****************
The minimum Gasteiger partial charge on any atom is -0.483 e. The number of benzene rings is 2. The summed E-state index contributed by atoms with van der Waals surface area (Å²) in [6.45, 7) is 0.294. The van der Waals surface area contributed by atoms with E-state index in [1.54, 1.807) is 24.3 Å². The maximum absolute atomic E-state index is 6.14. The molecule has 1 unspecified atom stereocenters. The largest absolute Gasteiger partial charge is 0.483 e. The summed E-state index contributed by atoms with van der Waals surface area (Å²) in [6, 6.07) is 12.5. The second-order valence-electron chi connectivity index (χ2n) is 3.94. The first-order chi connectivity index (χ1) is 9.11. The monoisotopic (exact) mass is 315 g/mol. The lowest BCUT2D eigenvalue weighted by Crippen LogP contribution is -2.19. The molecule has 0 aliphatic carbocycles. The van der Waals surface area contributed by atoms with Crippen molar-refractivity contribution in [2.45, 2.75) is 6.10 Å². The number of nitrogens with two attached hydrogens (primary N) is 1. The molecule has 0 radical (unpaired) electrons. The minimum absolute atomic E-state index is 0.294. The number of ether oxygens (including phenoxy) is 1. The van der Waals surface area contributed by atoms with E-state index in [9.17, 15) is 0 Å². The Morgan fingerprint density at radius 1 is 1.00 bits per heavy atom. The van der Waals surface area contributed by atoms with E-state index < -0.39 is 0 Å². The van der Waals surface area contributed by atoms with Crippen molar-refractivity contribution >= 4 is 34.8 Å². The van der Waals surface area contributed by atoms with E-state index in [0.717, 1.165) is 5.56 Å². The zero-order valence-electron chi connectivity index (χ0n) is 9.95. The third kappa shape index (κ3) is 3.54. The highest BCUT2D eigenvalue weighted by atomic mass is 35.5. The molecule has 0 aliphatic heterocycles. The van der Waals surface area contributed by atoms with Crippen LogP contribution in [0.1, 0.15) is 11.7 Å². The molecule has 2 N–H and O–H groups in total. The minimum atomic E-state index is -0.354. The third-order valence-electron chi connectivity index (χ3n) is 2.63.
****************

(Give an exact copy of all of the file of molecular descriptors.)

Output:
The minimum Gasteiger partial charge on any atom is -0.483 e. The number of benzene rings is 2. The summed E-state index contributed by atoms with van der Waals surface area (Å²) in [6.45, 7) is 0.294. The van der Waals surface area contributed by atoms with E-state index in [1.54, 1.807) is 24.3 Å². The maximum absolute atomic E-state index is 6.14. The molecule has 1 unspecified atom stereocenters. The largest absolute Gasteiger partial charge is 0.483 e. The summed E-state index contributed by atoms with van der Waals surface area (Å²) in [6, 6.07) is 12.5. The second-order valence-electron chi connectivity index (χ2n) is 3.94. The first-order chi connectivity index (χ1) is 9.11. The monoisotopic (exact) mass is 315 g/mol. The lowest BCUT2D eigenvalue weighted by Crippen LogP contribution is -2.19. The molecule has 0 aliphatic carbocycles. The van der Waals surface area contributed by atoms with Crippen molar-refractivity contribution in [2.45, 2.75) is 6.10 Å². The number of nitrogens with two attached hydrogens (primary N) is 1. The molecule has 0 radical (unpaired) electrons. The minimum absolute atomic E-state index is 0.294. The number of ether oxygens (including phenoxy) is 1. The van der Waals surface area contributed by atoms with E-state index in [9.17, 15) is 0 Å². The Morgan fingerprint density at radius 1 is 1.00 bits per heavy atom. The van der Waals surface area contributed by atoms with E-state index < -0.39 is 0 Å². The van der Waals surface area contributed by atoms with Crippen molar-refractivity contribution >= 4 is 34.8 Å². The van der Waals surface area contributed by atoms with E-state index in [0.717, 1.165) is 5.56 Å². The zero-order valence-electron chi connectivity index (χ0n) is 9.95. The third kappa shape index (κ3) is 3.54. The highest BCUT2D eigenvalue weighted by atomic mass is 35.5. The molecule has 0 aliphatic heterocycles. The van der Waals surface area contributed by atoms with Crippen LogP contribution in [0.1, 0.15) is 11.7 Å². The molecule has 2 N–H and O–H groups in total. The minimum atomic E-state index is -0.354. The third-order valence-electron chi connectivity index (χ3n) is 2.63.